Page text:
FARGO — Parts of downtown Fargo this morning revealed battle scars including broken windows, debris-filled streets and numerous water bottles strewn throughout First Avenue North and Broadway.

However, people in the Fargo-Moorhead area showed their Midwestern work ethic and dedication to the community early in the morning.

With no official group in charge, residents, faith groups and business owners started to clean up the city streets by 6:30 a.m. despite the city of Fargo not lifting the curfew in downtown Fargo until 7:30 a.m.

People converged in their cluttered, dirty, damaged, beloved downtown to shovel and sweep debris.

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Many — including Mayor Tim Mahoney of Fargo — felt emotional while they reflected.

"It kind of makes me want to cry because last night was just a little hard to take," Mahoney said.

Another cleanup volunteer felt called to help.

"I couldn't sleep. I was up at 4:45 a.m. and thought, I am just going to head down," said Lisa Roscoe.

Many like Roscoe felt shaken by what they witnessed on live television Saturday night.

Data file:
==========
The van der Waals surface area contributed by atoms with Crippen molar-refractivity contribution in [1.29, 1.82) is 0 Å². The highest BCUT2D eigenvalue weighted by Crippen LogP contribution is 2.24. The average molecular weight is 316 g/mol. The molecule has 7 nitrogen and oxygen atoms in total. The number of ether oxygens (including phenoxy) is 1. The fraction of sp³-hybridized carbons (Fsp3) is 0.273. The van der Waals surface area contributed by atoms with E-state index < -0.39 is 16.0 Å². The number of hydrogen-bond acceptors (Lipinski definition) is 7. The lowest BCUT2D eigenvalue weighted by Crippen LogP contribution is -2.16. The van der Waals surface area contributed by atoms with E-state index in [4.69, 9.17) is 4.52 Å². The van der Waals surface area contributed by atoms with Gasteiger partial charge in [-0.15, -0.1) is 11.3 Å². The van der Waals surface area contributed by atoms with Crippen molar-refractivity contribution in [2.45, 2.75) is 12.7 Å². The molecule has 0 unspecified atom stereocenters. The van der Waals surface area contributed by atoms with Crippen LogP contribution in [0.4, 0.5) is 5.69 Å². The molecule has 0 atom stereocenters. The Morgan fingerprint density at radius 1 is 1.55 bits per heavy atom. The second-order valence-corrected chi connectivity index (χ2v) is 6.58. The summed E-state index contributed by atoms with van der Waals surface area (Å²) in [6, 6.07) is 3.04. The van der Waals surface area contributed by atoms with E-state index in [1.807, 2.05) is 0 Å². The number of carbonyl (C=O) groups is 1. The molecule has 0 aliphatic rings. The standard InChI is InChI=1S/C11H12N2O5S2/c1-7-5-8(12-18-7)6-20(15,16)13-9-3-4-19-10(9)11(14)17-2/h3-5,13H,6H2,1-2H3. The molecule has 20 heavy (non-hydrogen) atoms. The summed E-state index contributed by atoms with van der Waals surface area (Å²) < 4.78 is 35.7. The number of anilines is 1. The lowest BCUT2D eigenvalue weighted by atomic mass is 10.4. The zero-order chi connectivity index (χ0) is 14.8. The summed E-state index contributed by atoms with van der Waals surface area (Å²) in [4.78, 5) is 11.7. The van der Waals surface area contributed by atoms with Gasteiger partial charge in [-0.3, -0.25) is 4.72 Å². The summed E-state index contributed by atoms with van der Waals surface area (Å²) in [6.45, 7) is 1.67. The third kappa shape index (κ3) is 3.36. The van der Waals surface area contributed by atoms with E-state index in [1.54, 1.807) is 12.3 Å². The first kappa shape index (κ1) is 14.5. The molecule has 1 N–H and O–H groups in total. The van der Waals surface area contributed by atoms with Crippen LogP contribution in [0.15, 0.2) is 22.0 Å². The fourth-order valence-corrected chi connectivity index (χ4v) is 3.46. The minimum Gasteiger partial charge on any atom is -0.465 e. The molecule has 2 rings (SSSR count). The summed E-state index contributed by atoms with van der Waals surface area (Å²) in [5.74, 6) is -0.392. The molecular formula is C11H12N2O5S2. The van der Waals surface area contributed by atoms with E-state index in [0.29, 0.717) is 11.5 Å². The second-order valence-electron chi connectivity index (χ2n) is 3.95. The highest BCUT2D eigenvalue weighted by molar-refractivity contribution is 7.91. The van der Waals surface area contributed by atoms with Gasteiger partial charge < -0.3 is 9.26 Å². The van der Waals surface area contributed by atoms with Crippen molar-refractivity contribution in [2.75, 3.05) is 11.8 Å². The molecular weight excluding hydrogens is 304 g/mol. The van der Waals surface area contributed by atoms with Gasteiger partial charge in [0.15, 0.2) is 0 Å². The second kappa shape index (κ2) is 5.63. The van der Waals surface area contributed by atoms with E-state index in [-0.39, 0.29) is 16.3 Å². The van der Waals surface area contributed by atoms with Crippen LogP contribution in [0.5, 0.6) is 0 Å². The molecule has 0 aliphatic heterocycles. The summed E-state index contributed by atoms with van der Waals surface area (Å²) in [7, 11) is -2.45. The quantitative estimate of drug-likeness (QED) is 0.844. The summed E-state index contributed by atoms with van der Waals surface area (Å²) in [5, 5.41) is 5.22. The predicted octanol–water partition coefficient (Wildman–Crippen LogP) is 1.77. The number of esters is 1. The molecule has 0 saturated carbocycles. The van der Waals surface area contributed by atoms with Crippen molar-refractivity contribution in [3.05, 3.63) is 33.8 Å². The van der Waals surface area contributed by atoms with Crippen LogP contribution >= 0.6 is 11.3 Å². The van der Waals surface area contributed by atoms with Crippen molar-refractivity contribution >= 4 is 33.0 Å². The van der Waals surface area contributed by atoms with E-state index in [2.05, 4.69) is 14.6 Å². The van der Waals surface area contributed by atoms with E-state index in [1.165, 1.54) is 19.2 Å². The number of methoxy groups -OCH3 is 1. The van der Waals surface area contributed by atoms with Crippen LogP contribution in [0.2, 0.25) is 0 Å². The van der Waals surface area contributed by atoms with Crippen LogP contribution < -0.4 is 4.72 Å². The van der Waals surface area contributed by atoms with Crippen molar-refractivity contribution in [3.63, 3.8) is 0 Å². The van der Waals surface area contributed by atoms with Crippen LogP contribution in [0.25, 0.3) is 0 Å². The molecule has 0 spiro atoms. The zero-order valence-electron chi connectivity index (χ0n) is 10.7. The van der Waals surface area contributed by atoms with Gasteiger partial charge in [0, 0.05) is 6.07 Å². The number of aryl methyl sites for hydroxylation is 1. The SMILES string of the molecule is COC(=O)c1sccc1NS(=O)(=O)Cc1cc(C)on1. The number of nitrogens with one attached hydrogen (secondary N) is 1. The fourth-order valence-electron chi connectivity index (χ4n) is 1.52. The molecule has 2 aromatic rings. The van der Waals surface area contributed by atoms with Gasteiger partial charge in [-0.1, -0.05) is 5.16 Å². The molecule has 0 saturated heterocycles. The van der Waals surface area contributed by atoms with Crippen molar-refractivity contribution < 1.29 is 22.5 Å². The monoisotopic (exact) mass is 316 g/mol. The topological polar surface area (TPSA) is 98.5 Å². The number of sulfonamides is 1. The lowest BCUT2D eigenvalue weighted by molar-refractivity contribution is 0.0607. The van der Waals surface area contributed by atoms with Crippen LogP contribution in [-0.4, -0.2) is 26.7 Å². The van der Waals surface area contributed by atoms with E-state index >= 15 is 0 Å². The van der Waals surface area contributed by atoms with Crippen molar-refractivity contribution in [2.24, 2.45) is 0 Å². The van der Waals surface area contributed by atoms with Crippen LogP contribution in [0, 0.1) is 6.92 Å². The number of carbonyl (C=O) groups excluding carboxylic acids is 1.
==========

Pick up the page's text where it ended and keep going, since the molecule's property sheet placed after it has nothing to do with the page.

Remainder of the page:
"It hurt to see this happening in Fargo," said cleanup volunteer Bob Flamm as he remembered watching the violence and destruction when Fargo police fired tear gas at the protest-turned-riot. A group from the largely peaceful protest during the day turned to starting fires and breaking windows of downtown businesses during the night.

"It's so emotional," said John Stern, former owner of Strauss clothing company in downtown Fargo.. "I just cried ... even now thinking about it."

Stern said he's been personally invested in downtown Fargo for years, and needed to come help clean up.

"It is my town," Stern said. "I grew up here."

Owners of buildings where windows were damaged started to clear all broken glass in preparation for the repairs for weeks to come.

Besides the glass, rocks and debris, volunteers said the air had other reminders of last night.

"When you are working in a tighter space, it is burning in your throat," said Jennifer Chalupnik as she described the tear gas lingering in the air from last night. It was first deployed at 8 p.m. by Fargo police officers.

City officials worked alongside community members to clear the debris.

"The city of Fargo came in with front end loaders, trucks and street sweepers (to clear the debris)," Chalupnik said.

In fact, both city officials and community volunteers felt motivated to preserve the beauty of downtown Fargo.

"We are down to clean up, to help restore this place, because this is the place we love," said Erik Kiesz.

Only a short two hours after the cleanup started, volunteers completed the process. While the evidence of mayhem remains, the people of Fargo reclaimed downtown and wrapped their gloved hands and hurting hearts around it.